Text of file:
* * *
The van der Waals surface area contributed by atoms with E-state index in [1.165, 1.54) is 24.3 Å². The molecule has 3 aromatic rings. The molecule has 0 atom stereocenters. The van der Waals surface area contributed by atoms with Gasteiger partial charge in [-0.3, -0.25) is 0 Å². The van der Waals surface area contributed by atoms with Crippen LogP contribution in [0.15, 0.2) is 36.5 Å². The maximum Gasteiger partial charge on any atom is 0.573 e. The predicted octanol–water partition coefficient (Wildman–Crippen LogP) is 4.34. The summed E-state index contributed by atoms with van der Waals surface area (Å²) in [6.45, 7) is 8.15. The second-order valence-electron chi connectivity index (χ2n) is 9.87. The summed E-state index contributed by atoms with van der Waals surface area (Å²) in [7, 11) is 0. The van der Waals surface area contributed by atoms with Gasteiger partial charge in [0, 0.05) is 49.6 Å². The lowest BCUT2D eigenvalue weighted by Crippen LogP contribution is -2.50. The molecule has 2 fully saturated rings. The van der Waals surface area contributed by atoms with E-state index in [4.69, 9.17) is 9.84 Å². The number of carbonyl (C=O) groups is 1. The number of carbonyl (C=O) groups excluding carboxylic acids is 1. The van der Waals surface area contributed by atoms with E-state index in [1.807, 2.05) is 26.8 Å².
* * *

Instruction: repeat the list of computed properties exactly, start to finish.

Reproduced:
The van der Waals surface area contributed by atoms with E-state index in [1.165, 1.54) is 24.3 Å². The molecule has 3 aromatic rings. The molecule has 0 atom stereocenters. The van der Waals surface area contributed by atoms with Gasteiger partial charge in [-0.3, -0.25) is 0 Å². The van der Waals surface area contributed by atoms with Crippen LogP contribution in [0.15, 0.2) is 36.5 Å². The maximum Gasteiger partial charge on any atom is 0.573 e. The predicted octanol–water partition coefficient (Wildman–Crippen LogP) is 4.34. The summed E-state index contributed by atoms with van der Waals surface area (Å²) in [6.45, 7) is 8.15. The second-order valence-electron chi connectivity index (χ2n) is 9.87. The summed E-state index contributed by atoms with van der Waals surface area (Å²) in [7, 11) is 0. The van der Waals surface area contributed by atoms with Gasteiger partial charge in [0, 0.05) is 49.6 Å². The lowest BCUT2D eigenvalue weighted by Crippen LogP contribution is -2.50. The molecule has 2 fully saturated rings. The van der Waals surface area contributed by atoms with E-state index in [4.69, 9.17) is 9.84 Å². The number of carbonyl (C=O) groups is 1. The number of carbonyl (C=O) groups excluding carboxylic acids is 1. The van der Waals surface area contributed by atoms with E-state index in [1.807, 2.05) is 26.8 Å².